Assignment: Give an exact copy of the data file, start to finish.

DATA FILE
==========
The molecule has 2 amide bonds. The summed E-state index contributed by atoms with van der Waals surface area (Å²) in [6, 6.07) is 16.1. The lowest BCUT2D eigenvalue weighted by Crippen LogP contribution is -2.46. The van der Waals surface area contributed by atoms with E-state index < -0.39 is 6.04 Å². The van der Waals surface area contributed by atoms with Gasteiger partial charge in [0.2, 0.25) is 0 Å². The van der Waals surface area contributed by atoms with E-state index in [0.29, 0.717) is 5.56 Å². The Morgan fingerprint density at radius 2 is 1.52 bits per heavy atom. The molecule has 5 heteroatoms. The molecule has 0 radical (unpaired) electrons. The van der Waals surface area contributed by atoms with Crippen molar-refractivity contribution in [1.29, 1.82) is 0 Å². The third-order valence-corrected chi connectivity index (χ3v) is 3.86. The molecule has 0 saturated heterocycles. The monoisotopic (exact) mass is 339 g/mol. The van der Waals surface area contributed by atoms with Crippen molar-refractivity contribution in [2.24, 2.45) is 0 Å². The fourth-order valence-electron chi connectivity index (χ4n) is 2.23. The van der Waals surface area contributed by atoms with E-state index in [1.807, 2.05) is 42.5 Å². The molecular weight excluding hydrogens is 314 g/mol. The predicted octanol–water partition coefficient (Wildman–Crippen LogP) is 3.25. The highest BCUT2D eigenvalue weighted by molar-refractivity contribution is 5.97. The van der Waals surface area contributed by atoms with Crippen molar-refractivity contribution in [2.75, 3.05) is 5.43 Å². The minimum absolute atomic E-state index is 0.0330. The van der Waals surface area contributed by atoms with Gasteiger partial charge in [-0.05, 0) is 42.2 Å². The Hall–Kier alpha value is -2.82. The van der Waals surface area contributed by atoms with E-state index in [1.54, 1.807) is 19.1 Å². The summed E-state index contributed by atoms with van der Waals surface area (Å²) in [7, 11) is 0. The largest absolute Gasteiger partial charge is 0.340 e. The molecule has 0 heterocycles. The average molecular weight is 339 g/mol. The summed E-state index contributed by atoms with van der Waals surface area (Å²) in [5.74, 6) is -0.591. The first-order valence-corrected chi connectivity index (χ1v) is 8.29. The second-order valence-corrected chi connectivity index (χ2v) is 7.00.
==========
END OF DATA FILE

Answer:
The molecule has 2 amide bonds. The summed E-state index contributed by atoms with van der Waals surface area (Å²) in [6, 6.07) is 16.1. The lowest BCUT2D eigenvalue weighted by Crippen LogP contribution is -2.46. The van der Waals surface area contributed by atoms with E-state index < -0.39 is 6.04 Å². The van der Waals surface area contributed by atoms with Gasteiger partial charge in [0.2, 0.25) is 0 Å². The van der Waals surface area contributed by atoms with E-state index in [0.29, 0.717) is 5.56 Å². The Morgan fingerprint density at radius 2 is 1.52 bits per heavy atom. The molecule has 5 heteroatoms. The molecule has 0 radical (unpaired) electrons. The van der Waals surface area contributed by atoms with Crippen molar-refractivity contribution in [1.29, 1.82) is 0 Å². The third-order valence-corrected chi connectivity index (χ3v) is 3.86. The molecule has 0 saturated heterocycles. The monoisotopic (exact) mass is 339 g/mol. The van der Waals surface area contributed by atoms with Crippen molar-refractivity contribution in [2.24, 2.45) is 0 Å². The fourth-order valence-electron chi connectivity index (χ4n) is 2.23. The van der Waals surface area contributed by atoms with E-state index in [1.807, 2.05) is 42.5 Å². The molecular weight excluding hydrogens is 314 g/mol. The predicted octanol–water partition coefficient (Wildman–Crippen LogP) is 3.25. The highest BCUT2D eigenvalue weighted by molar-refractivity contribution is 5.97. The van der Waals surface area contributed by atoms with Crippen molar-refractivity contribution in [2.75, 3.05) is 5.43 Å². The minimum absolute atomic E-state index is 0.0330. The van der Waals surface area contributed by atoms with Gasteiger partial charge in [-0.05, 0) is 42.2 Å². The Hall–Kier alpha value is -2.82. The van der Waals surface area contributed by atoms with E-state index in [1.54, 1.807) is 19.1 Å². The summed E-state index contributed by atoms with van der Waals surface area (Å²) in [7, 11) is 0. The largest absolute Gasteiger partial charge is 0.340 e. The molecule has 0 heterocycles. The average molecular weight is 339 g/mol. The summed E-state index contributed by atoms with van der Waals surface area (Å²) in [5.74, 6) is -0.591. The first-order valence-corrected chi connectivity index (χ1v) is 8.29. The second-order valence-corrected chi connectivity index (χ2v) is 7.00.